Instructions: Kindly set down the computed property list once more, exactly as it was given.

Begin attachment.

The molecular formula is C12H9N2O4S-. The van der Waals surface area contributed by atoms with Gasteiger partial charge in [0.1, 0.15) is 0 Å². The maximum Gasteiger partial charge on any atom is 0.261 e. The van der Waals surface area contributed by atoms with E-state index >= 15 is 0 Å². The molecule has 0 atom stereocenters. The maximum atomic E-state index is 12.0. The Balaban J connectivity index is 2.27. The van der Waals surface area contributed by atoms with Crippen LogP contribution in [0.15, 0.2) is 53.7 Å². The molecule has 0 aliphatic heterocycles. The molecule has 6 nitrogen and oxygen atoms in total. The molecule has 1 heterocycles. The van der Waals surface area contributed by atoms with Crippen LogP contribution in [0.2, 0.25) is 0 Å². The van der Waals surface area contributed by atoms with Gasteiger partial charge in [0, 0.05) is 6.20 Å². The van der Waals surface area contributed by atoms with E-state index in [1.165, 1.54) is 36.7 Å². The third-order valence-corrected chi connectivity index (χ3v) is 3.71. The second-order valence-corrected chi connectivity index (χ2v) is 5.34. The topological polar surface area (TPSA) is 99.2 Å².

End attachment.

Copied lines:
The molecular formula is C12H9N2O4S-. The van der Waals surface area contributed by atoms with Gasteiger partial charge in [0.1, 0.15) is 0 Å². The maximum Gasteiger partial charge on any atom is 0.261 e. The van der Waals surface area contributed by atoms with E-state index >= 15 is 0 Å². The molecule has 0 atom stereocenters. The maximum atomic E-state index is 12.0. The Balaban J connectivity index is 2.27. The van der Waals surface area contributed by atoms with Crippen LogP contribution in [0.15, 0.2) is 53.7 Å². The molecule has 0 aliphatic heterocycles. The molecule has 6 nitrogen and oxygen atoms in total. The molecule has 1 heterocycles. The van der Waals surface area contributed by atoms with Crippen LogP contribution in [0.2, 0.25) is 0 Å². The van der Waals surface area contributed by atoms with Gasteiger partial charge in [0, 0.05) is 6.20 Å². The van der Waals surface area contributed by atoms with E-state index in [1.165, 1.54) is 36.7 Å². The third-order valence-corrected chi connectivity index (χ3v) is 3.71. The second-order valence-corrected chi connectivity index (χ2v) is 5.34. The topological polar surface area (TPSA) is 99.2 Å².